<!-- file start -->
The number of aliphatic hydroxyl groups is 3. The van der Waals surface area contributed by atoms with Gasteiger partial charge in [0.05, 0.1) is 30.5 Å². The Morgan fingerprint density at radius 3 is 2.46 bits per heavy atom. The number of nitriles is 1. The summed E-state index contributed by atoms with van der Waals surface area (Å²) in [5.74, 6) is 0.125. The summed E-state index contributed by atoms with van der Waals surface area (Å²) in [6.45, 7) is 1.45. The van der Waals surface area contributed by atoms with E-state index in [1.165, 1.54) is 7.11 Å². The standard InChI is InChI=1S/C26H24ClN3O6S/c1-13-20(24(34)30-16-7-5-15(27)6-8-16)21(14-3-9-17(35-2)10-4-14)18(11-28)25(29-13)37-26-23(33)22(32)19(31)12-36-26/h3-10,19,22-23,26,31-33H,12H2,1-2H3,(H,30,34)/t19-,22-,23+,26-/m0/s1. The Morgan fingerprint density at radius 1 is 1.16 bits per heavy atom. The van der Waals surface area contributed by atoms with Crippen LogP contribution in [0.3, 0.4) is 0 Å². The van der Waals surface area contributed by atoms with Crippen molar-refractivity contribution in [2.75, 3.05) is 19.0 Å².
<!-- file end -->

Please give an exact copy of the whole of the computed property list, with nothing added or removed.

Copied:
The number of aliphatic hydroxyl groups is 3. The van der Waals surface area contributed by atoms with Gasteiger partial charge in [0.05, 0.1) is 30.5 Å². The Morgan fingerprint density at radius 3 is 2.46 bits per heavy atom. The number of nitriles is 1. The summed E-state index contributed by atoms with van der Waals surface area (Å²) in [5.74, 6) is 0.125. The summed E-state index contributed by atoms with van der Waals surface area (Å²) in [6.45, 7) is 1.45. The van der Waals surface area contributed by atoms with E-state index in [1.165, 1.54) is 7.11 Å². The standard InChI is InChI=1S/C26H24ClN3O6S/c1-13-20(24(34)30-16-7-5-15(27)6-8-16)21(14-3-9-17(35-2)10-4-14)18(11-28)25(29-13)37-26-23(33)22(32)19(31)12-36-26/h3-10,19,22-23,26,31-33H,12H2,1-2H3,(H,30,34)/t19-,22-,23+,26-/m0/s1. The Morgan fingerprint density at radius 1 is 1.16 bits per heavy atom. The van der Waals surface area contributed by atoms with Crippen LogP contribution in [0.3, 0.4) is 0 Å². The van der Waals surface area contributed by atoms with Crippen molar-refractivity contribution in [2.75, 3.05) is 19.0 Å².